It’s no wonder we feel exhausted by the hardships of our Covid-impacted lives. Parents became ad hoc educators. Most of us have been forced to embrace Zoom birthday parties, staff meetings, social gatherings, and even medical visits. Few have the right to wave the “Life is hard” flag more than frontline workers. They have seen more severe illness and death in two years than many would see in a lifetime of healthcare.

You might be wondering where I’m going with this. It’s a fair question. We know life has been so, so hard, but do we stop to consider that part of this hard-and-unfair equation is the fact that life has been hard—in alternating greater and lesser degrees—for as long as there have been humans? (I refer you to the Cain and Abel family dynamic.) In this history of hardness of life, where is God? Or, maybe the question should be: Where do we find God during a time of great uncertainty?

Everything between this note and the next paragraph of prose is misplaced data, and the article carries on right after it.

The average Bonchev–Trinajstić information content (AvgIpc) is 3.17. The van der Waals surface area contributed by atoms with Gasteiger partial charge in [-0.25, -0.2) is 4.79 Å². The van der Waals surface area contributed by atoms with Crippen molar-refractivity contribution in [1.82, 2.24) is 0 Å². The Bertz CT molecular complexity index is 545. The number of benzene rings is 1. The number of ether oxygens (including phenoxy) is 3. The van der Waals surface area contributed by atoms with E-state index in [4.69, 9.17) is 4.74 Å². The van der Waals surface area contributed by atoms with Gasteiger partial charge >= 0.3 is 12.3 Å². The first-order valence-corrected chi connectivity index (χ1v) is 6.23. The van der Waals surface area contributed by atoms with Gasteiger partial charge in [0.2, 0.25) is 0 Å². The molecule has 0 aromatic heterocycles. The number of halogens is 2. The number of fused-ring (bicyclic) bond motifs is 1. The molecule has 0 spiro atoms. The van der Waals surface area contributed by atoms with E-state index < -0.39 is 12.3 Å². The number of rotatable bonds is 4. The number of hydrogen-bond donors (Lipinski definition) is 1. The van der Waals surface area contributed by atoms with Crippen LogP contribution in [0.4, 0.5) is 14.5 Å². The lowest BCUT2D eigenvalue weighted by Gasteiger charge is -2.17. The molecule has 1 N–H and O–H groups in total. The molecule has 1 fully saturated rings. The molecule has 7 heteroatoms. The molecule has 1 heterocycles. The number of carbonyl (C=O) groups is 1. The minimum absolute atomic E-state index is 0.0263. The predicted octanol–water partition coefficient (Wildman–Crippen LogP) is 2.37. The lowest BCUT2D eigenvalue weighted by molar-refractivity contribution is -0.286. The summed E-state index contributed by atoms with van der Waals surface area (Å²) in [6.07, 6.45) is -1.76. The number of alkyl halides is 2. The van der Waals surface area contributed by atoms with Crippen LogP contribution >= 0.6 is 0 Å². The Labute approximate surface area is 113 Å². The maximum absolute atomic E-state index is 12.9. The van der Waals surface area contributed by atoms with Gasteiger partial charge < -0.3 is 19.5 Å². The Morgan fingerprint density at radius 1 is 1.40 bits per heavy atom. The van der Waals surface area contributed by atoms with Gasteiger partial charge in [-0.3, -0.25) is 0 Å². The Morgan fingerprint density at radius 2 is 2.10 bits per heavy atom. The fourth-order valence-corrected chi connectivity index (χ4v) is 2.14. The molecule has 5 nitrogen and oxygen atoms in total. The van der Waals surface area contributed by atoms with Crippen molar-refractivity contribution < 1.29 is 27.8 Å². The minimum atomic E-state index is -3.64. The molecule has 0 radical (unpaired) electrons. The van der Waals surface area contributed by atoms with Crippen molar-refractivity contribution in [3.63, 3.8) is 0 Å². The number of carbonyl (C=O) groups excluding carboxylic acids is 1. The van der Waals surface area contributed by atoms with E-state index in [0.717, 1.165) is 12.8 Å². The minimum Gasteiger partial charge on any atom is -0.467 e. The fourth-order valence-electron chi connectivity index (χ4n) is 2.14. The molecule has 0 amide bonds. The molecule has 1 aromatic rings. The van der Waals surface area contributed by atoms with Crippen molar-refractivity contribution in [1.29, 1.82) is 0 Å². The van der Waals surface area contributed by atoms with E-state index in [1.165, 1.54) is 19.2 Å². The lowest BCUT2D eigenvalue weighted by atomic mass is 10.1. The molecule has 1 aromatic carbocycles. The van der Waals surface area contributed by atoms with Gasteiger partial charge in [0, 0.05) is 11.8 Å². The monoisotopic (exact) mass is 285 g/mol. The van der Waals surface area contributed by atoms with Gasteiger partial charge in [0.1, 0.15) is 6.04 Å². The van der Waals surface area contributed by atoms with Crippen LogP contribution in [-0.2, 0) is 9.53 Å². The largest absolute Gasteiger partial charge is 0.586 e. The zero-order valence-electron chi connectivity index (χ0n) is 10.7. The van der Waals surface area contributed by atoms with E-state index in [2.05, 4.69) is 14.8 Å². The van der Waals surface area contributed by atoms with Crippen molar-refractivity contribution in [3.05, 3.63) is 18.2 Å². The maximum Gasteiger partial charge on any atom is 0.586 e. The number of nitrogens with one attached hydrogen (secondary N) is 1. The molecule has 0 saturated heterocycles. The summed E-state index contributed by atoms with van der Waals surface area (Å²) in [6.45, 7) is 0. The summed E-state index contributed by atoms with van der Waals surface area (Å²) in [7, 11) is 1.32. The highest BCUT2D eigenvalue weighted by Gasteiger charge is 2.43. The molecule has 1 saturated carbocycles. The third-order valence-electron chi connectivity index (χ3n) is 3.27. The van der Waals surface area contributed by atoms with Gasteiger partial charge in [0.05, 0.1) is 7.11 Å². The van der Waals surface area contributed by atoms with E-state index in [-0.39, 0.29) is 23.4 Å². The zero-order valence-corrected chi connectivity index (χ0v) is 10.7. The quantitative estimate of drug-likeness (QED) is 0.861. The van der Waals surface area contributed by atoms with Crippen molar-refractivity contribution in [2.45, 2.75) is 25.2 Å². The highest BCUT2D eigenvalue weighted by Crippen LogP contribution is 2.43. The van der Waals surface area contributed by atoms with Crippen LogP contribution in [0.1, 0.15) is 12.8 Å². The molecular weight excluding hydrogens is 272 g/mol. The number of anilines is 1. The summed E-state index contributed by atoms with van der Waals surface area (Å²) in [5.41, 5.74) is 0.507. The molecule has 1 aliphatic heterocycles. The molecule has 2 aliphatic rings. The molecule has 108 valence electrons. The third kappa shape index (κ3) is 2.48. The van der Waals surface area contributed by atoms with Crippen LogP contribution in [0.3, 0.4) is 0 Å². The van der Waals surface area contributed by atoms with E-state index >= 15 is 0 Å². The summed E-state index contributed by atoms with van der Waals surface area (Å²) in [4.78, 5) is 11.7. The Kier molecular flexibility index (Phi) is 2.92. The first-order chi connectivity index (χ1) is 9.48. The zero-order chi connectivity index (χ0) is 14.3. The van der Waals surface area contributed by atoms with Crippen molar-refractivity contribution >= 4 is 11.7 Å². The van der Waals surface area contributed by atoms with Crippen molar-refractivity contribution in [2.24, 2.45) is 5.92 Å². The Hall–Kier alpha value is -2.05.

As Christians, we are equipped with stories of those who lived thousands of years prior to our own existence on this earth. We look at the stories in the Bible of people like Esther. She is the Hebrew woman who would go on to become the queen of Persia—and in the process, prevents the genocide of her people. Fascinatingly, God is not mentioned in the book of Esther, but it is evident that what transpired would not have been possible without the actions of a faithful God. Just because we do not recognize the actions as those of God, does not mean there is a lack of presence of God. God is and always has been present, regardless of our acknowledgment.

In his letter to the Romans, the apostle Paul wrote, “And we know that in all things God works for the good of those who love him, who have been called according to his purpose” (Rom. 8:28). I truly believe that in all things, God does work for our good. This is one of the places where we can find hope and hang on with our dear lives, even in the midst of a pandemic. Even when we only see impossible, God sees incredible possibilities, hidden to the mortal eye but not to the Divine.